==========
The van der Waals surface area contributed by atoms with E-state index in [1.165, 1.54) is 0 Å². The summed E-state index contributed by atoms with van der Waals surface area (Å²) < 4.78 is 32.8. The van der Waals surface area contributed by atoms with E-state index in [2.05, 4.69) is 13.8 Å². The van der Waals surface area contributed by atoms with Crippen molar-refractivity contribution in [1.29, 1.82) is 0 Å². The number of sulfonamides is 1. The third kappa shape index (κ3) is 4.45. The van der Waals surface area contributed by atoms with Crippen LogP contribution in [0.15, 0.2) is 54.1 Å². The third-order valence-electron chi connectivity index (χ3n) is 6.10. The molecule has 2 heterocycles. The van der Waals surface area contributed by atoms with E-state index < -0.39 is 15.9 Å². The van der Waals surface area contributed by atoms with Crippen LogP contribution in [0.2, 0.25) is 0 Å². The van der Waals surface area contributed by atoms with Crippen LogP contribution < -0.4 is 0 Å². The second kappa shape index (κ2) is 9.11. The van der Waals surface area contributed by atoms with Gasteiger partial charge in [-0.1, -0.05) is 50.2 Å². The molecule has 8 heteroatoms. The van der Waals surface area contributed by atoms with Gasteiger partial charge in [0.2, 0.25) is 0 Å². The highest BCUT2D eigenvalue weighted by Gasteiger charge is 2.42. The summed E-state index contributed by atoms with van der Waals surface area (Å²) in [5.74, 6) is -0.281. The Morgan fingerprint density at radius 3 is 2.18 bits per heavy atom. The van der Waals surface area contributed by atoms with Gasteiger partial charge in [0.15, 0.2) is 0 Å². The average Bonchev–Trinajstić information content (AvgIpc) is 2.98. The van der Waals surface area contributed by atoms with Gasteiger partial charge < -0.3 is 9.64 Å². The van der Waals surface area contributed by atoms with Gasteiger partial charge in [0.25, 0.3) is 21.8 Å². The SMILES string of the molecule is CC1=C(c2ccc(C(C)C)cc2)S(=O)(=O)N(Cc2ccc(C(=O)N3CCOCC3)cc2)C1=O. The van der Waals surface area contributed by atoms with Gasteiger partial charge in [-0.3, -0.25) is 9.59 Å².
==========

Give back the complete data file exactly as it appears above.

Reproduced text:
The van der Waals surface area contributed by atoms with E-state index in [1.165, 1.54) is 0 Å². The summed E-state index contributed by atoms with van der Waals surface area (Å²) < 4.78 is 32.8. The van der Waals surface area contributed by atoms with E-state index in [2.05, 4.69) is 13.8 Å². The van der Waals surface area contributed by atoms with Crippen molar-refractivity contribution in [1.29, 1.82) is 0 Å². The number of sulfonamides is 1. The third kappa shape index (κ3) is 4.45. The van der Waals surface area contributed by atoms with Crippen LogP contribution in [0.15, 0.2) is 54.1 Å². The third-order valence-electron chi connectivity index (χ3n) is 6.10. The molecule has 2 heterocycles. The van der Waals surface area contributed by atoms with E-state index < -0.39 is 15.9 Å². The van der Waals surface area contributed by atoms with Crippen LogP contribution in [0.2, 0.25) is 0 Å². The van der Waals surface area contributed by atoms with Crippen LogP contribution < -0.4 is 0 Å². The second kappa shape index (κ2) is 9.11. The van der Waals surface area contributed by atoms with Gasteiger partial charge in [-0.1, -0.05) is 50.2 Å². The molecule has 8 heteroatoms. The van der Waals surface area contributed by atoms with Gasteiger partial charge in [0.2, 0.25) is 0 Å². The highest BCUT2D eigenvalue weighted by Gasteiger charge is 2.42. The summed E-state index contributed by atoms with van der Waals surface area (Å²) in [5.74, 6) is -0.281. The Morgan fingerprint density at radius 3 is 2.18 bits per heavy atom. The van der Waals surface area contributed by atoms with Gasteiger partial charge in [0.15, 0.2) is 0 Å². The average Bonchev–Trinajstić information content (AvgIpc) is 2.98. The van der Waals surface area contributed by atoms with Gasteiger partial charge < -0.3 is 9.64 Å². The van der Waals surface area contributed by atoms with Gasteiger partial charge in [0.25, 0.3) is 21.8 Å². The SMILES string of the molecule is CC1=C(c2ccc(C(C)C)cc2)S(=O)(=O)N(Cc2ccc(C(=O)N3CCOCC3)cc2)C1=O. The van der Waals surface area contributed by atoms with Gasteiger partial charge in [-0.3, -0.25) is 9.59 Å².